NEW YORK (
) -- Already under pressure after a report showed a steeper-than-expected plunge in new-home sales, oil futures continued trading lower after the government said inventories experienced a surprise buildup last week.
According to a weekly Energy Information Assessment released Wednesday, crude oil stockpiles rose by 2 million barrels for the week ending June 18. The buildup came as a surprise as forecasts provided by Platts called for a drop of 1.5 million barrels. Still, the market had gotten hint of the bearish news late Tuesday when the American Petroleum Institute reported an inventory jump of 3.69 million barrels.
Gasoline stockpiles fell by 800,000 barrels last week, the EIA said, which was just better than projections for a 500,000-barrel drawdown. Distillate fuel inventories, which had been expected to rise by 1.4 million barrels, instead climbed up by only 300,000 barrels.
The August delivery contract for crude was recently down $1.73 at $76.12, though that's off the lows of the day. August heating oil on the Nymex was losing 4 cents to trade at $2.09 a gallon, while August gasoline futures were shedding 5 cents at $2.07 a gallon.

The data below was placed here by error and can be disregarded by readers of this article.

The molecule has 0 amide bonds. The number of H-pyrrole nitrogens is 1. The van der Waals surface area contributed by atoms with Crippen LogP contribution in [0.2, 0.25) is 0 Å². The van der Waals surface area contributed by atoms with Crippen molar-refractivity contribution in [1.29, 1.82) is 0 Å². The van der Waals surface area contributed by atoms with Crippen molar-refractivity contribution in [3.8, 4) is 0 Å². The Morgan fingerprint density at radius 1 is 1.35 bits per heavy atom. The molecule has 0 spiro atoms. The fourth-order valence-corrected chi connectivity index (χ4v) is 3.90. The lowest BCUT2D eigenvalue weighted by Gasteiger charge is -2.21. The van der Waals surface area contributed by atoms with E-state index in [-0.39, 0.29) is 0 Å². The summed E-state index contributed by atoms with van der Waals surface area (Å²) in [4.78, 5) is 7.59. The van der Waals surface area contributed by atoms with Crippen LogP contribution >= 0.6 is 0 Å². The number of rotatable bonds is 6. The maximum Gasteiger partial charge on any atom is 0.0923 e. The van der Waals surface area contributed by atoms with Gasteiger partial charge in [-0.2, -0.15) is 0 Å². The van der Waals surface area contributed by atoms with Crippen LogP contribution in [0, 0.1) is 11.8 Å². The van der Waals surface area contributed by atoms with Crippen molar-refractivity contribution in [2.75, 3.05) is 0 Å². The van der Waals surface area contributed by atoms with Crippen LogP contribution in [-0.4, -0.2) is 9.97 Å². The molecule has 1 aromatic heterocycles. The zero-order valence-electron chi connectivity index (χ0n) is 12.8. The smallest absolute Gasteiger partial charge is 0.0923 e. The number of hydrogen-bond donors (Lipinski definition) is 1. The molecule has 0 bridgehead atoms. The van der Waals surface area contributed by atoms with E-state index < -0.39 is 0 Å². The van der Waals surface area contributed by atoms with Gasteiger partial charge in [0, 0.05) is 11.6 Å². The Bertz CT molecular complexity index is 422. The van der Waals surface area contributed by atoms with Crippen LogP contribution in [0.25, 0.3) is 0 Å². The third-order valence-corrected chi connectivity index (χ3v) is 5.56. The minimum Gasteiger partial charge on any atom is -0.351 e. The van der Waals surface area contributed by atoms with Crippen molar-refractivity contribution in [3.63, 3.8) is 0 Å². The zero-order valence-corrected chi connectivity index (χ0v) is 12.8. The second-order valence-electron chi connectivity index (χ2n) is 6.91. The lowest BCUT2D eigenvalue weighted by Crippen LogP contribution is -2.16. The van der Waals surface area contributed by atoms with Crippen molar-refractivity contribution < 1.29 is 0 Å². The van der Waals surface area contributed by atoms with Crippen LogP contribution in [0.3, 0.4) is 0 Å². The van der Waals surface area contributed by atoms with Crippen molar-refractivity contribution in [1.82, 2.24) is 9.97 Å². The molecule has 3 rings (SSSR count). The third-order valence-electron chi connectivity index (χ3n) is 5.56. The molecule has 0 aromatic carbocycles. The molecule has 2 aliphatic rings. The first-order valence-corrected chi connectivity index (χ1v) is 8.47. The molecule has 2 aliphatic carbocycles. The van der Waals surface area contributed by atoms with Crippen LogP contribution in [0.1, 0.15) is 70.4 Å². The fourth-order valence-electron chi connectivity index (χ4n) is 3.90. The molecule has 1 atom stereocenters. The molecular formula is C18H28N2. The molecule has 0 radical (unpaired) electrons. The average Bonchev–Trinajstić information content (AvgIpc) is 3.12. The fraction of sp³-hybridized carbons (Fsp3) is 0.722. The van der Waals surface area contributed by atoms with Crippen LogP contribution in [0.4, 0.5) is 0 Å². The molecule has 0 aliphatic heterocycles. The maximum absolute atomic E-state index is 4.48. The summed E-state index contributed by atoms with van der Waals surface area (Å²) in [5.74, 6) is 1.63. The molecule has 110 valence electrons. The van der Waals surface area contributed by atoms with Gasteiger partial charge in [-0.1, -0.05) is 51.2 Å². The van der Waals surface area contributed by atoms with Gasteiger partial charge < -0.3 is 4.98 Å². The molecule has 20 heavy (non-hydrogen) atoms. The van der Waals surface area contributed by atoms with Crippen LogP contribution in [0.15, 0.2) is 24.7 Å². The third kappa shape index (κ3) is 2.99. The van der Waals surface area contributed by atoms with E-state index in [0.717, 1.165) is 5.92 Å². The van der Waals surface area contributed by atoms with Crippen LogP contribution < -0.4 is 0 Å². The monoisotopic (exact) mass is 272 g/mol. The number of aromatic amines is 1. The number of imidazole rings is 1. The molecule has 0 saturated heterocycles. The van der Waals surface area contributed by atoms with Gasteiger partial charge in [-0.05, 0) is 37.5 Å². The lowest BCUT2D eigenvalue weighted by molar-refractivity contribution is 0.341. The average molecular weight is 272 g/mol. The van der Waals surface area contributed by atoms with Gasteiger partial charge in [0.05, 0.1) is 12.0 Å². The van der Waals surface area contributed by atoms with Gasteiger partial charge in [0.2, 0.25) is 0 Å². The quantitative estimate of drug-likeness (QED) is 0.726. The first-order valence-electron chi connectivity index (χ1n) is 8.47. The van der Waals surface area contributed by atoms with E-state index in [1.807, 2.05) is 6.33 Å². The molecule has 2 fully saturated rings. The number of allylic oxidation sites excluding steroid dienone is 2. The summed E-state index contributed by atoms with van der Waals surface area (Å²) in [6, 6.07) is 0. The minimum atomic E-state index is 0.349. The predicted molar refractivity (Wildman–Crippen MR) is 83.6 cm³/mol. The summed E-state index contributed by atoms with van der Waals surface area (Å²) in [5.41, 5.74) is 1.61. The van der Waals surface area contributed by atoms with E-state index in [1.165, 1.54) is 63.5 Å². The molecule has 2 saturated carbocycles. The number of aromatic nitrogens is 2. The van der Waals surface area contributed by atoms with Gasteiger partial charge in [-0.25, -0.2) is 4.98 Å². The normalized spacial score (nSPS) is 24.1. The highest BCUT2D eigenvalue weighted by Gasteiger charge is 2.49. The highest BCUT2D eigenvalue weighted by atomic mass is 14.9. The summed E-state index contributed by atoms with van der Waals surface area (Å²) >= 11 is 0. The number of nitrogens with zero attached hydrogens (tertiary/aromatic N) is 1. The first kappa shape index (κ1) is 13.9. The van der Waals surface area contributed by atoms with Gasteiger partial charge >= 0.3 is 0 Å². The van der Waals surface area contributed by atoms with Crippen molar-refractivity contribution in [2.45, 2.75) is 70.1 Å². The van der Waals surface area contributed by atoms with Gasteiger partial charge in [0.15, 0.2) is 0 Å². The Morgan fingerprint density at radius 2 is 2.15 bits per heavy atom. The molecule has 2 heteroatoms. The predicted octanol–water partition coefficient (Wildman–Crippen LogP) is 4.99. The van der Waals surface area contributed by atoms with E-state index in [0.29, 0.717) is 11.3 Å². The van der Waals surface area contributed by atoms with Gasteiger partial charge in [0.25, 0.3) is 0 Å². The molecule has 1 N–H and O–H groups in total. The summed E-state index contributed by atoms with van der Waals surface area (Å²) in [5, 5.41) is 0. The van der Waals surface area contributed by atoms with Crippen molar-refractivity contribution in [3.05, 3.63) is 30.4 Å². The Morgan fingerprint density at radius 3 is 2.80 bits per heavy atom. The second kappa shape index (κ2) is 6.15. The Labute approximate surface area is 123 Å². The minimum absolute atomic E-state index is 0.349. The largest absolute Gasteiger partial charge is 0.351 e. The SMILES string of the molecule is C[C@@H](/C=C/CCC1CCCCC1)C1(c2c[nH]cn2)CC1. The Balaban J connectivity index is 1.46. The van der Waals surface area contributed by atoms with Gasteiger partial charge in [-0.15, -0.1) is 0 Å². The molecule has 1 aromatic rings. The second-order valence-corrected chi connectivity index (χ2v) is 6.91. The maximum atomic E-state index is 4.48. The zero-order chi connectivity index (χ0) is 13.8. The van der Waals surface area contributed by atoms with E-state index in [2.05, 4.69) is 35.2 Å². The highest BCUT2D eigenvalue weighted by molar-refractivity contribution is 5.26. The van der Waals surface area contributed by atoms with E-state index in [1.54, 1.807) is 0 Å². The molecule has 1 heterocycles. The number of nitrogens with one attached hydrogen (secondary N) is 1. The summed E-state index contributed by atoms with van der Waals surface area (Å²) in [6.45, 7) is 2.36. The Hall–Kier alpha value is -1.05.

Markets were already weighed down after
which built on prior bad housing sector headlines. The dour stats were draining on stocks for much of the day and several reports attributed oil's struggles to the report, though the
Dow Jones Industrial Average
was recently pulling up near the flatline, dropping 2 points to 10,292.
Oil-related stocks broadly were struggling as the NYSE Arca Oil index dropped 0.5% and the Philadelphia Oil Service Sector index fell 0.9%.
On the Dow, shares of
were dipping 0.8% and 1.5%, respectively.
On Tuesday, a federal district court judge ruled against a six-month moratorium on deepwater drilling put in place by the Obama administration following the
oil spill in the Gulf. But
The Associated Press
including shares in
, the firm that owned the deepwater rig which exploded and set off the disaster.
Also on the Nymex, the July natural gas contract was improving by 5 cents at $4.81 per million British thermal units. Analysts surveyed by Platts expect last week's natural gas storage levels to reflect a 78 to 82 billion cubic feet increase in a separate EIA report to be released Thursday.
--Written by Sung Moss in New York